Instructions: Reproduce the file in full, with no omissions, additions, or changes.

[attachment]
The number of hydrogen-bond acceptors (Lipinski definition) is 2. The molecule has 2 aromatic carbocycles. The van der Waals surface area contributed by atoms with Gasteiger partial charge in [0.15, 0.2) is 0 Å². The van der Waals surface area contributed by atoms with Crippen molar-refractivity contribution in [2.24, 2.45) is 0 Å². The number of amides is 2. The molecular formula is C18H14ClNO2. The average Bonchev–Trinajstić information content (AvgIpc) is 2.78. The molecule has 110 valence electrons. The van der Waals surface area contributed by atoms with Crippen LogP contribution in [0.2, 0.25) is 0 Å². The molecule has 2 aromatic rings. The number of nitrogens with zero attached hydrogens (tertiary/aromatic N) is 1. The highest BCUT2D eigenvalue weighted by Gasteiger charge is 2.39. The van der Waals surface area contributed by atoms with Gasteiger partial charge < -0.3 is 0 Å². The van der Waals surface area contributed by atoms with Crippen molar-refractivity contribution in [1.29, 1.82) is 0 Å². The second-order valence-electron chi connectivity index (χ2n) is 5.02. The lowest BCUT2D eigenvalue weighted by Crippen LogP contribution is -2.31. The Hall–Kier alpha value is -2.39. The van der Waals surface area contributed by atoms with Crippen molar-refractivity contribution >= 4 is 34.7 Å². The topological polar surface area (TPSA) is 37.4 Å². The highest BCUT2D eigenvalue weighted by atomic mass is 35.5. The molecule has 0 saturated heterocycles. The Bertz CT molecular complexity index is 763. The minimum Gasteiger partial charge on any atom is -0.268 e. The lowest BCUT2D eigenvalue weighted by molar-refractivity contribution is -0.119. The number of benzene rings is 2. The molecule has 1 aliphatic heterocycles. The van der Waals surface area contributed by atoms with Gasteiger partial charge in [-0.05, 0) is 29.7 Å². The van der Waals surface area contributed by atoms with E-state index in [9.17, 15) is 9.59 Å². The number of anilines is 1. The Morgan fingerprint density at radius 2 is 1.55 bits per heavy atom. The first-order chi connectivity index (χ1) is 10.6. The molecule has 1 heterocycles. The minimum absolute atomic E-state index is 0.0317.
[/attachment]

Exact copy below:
The number of hydrogen-bond acceptors (Lipinski definition) is 2. The molecule has 2 aromatic carbocycles. The van der Waals surface area contributed by atoms with Gasteiger partial charge in [0.15, 0.2) is 0 Å². The van der Waals surface area contributed by atoms with Crippen molar-refractivity contribution in [2.24, 2.45) is 0 Å². The number of amides is 2. The molecular formula is C18H14ClNO2. The average Bonchev–Trinajstić information content (AvgIpc) is 2.78. The molecule has 110 valence electrons. The van der Waals surface area contributed by atoms with Crippen LogP contribution in [0.2, 0.25) is 0 Å². The molecule has 2 aromatic rings. The number of nitrogens with zero attached hydrogens (tertiary/aromatic N) is 1. The highest BCUT2D eigenvalue weighted by Gasteiger charge is 2.39. The van der Waals surface area contributed by atoms with Gasteiger partial charge < -0.3 is 0 Å². The van der Waals surface area contributed by atoms with Crippen molar-refractivity contribution in [1.29, 1.82) is 0 Å². The second-order valence-electron chi connectivity index (χ2n) is 5.02. The lowest BCUT2D eigenvalue weighted by Crippen LogP contribution is -2.31. The Hall–Kier alpha value is -2.39. The van der Waals surface area contributed by atoms with Crippen molar-refractivity contribution >= 4 is 34.7 Å². The topological polar surface area (TPSA) is 37.4 Å². The highest BCUT2D eigenvalue weighted by atomic mass is 35.5. The molecule has 0 saturated heterocycles. The Bertz CT molecular complexity index is 763. The minimum Gasteiger partial charge on any atom is -0.268 e. The lowest BCUT2D eigenvalue weighted by molar-refractivity contribution is -0.119. The number of benzene rings is 2. The molecule has 1 aliphatic heterocycles. The van der Waals surface area contributed by atoms with Gasteiger partial charge in [-0.05, 0) is 29.7 Å². The van der Waals surface area contributed by atoms with E-state index in [9.17, 15) is 9.59 Å². The number of anilines is 1. The Morgan fingerprint density at radius 2 is 1.55 bits per heavy atom. The first-order chi connectivity index (χ1) is 10.6. The molecule has 1 heterocycles. The minimum absolute atomic E-state index is 0.0317.